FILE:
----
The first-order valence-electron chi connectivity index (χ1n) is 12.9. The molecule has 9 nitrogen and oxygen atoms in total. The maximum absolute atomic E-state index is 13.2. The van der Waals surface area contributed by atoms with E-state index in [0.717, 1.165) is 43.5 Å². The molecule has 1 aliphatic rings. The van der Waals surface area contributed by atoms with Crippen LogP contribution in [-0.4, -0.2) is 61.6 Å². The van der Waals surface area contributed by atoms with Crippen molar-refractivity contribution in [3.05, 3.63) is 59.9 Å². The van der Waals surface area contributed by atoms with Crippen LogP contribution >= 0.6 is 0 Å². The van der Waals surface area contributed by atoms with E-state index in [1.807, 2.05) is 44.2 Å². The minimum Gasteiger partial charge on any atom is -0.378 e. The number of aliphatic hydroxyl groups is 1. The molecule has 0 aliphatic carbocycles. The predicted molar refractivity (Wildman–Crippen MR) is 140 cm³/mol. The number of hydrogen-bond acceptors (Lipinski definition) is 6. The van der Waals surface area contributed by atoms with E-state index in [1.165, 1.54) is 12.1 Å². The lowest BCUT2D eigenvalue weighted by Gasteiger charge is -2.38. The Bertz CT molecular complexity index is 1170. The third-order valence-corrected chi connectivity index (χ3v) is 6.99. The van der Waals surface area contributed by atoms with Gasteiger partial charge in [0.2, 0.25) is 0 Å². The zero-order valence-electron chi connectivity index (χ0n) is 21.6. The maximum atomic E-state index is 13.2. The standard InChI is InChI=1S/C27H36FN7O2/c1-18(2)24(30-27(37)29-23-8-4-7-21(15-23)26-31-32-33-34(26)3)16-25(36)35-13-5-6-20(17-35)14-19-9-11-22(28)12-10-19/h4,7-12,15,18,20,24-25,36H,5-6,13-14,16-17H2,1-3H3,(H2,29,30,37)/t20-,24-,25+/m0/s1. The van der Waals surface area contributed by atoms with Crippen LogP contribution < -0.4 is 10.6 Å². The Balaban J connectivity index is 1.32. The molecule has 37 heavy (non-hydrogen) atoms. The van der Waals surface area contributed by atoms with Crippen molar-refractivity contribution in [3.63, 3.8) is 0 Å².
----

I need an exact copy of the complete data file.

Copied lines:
The first-order valence-electron chi connectivity index (χ1n) is 12.9. The molecule has 9 nitrogen and oxygen atoms in total. The maximum absolute atomic E-state index is 13.2. The van der Waals surface area contributed by atoms with E-state index in [0.717, 1.165) is 43.5 Å². The molecule has 1 aliphatic rings. The van der Waals surface area contributed by atoms with Crippen LogP contribution in [-0.4, -0.2) is 61.6 Å². The van der Waals surface area contributed by atoms with Crippen molar-refractivity contribution in [3.05, 3.63) is 59.9 Å². The van der Waals surface area contributed by atoms with Crippen LogP contribution >= 0.6 is 0 Å². The van der Waals surface area contributed by atoms with E-state index in [1.807, 2.05) is 44.2 Å². The minimum Gasteiger partial charge on any atom is -0.378 e. The number of aliphatic hydroxyl groups is 1. The molecule has 0 aliphatic carbocycles. The predicted molar refractivity (Wildman–Crippen MR) is 140 cm³/mol. The number of hydrogen-bond acceptors (Lipinski definition) is 6. The van der Waals surface area contributed by atoms with E-state index in [1.165, 1.54) is 12.1 Å². The lowest BCUT2D eigenvalue weighted by Gasteiger charge is -2.38. The Bertz CT molecular complexity index is 1170. The third-order valence-corrected chi connectivity index (χ3v) is 6.99. The van der Waals surface area contributed by atoms with Gasteiger partial charge in [0.2, 0.25) is 0 Å². The zero-order valence-electron chi connectivity index (χ0n) is 21.6. The maximum atomic E-state index is 13.2. The standard InChI is InChI=1S/C27H36FN7O2/c1-18(2)24(30-27(37)29-23-8-4-7-21(15-23)26-31-32-33-34(26)3)16-25(36)35-13-5-6-20(17-35)14-19-9-11-22(28)12-10-19/h4,7-12,15,18,20,24-25,36H,5-6,13-14,16-17H2,1-3H3,(H2,29,30,37)/t20-,24-,25+/m0/s1. The van der Waals surface area contributed by atoms with Crippen LogP contribution < -0.4 is 10.6 Å². The Balaban J connectivity index is 1.32. The molecule has 37 heavy (non-hydrogen) atoms. The van der Waals surface area contributed by atoms with Crippen molar-refractivity contribution in [3.63, 3.8) is 0 Å².